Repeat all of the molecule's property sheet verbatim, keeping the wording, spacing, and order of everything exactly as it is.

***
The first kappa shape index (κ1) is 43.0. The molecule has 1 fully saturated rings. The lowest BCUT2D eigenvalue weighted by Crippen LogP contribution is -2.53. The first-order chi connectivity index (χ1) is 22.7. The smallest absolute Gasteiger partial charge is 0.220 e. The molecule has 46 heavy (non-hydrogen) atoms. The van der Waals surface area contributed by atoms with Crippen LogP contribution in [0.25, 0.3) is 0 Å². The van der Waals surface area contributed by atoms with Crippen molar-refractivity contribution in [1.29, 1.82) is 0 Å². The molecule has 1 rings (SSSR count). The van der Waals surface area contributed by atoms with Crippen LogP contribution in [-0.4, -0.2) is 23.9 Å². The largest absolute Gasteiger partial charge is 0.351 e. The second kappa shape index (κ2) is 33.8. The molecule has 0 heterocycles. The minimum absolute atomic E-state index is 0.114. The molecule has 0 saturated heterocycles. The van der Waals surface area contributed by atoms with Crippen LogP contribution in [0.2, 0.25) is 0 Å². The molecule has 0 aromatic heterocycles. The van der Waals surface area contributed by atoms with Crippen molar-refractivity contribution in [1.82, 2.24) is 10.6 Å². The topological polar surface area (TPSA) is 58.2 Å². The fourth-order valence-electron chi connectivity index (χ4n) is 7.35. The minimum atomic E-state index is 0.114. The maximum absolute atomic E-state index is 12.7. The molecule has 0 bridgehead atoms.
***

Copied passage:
The first kappa shape index (κ1) is 43.0. The molecule has 1 fully saturated rings. The lowest BCUT2D eigenvalue weighted by Crippen LogP contribution is -2.53. The first-order chi connectivity index (χ1) is 22.7. The smallest absolute Gasteiger partial charge is 0.220 e. The molecule has 46 heavy (non-hydrogen) atoms. The van der Waals surface area contributed by atoms with Crippen LogP contribution in [0.25, 0.3) is 0 Å². The van der Waals surface area contributed by atoms with Crippen molar-refractivity contribution in [1.29, 1.82) is 0 Å². The molecule has 1 rings (SSSR count). The van der Waals surface area contributed by atoms with Crippen LogP contribution in [-0.4, -0.2) is 23.9 Å². The largest absolute Gasteiger partial charge is 0.351 e. The second kappa shape index (κ2) is 33.8. The molecule has 0 heterocycles. The minimum absolute atomic E-state index is 0.114. The molecule has 0 saturated heterocycles. The van der Waals surface area contributed by atoms with Crippen LogP contribution in [0.2, 0.25) is 0 Å². The molecule has 0 aromatic heterocycles. The van der Waals surface area contributed by atoms with Crippen molar-refractivity contribution in [1.82, 2.24) is 10.6 Å². The topological polar surface area (TPSA) is 58.2 Å². The fourth-order valence-electron chi connectivity index (χ4n) is 7.35. The minimum atomic E-state index is 0.114. The maximum absolute atomic E-state index is 12.7. The molecule has 0 bridgehead atoms.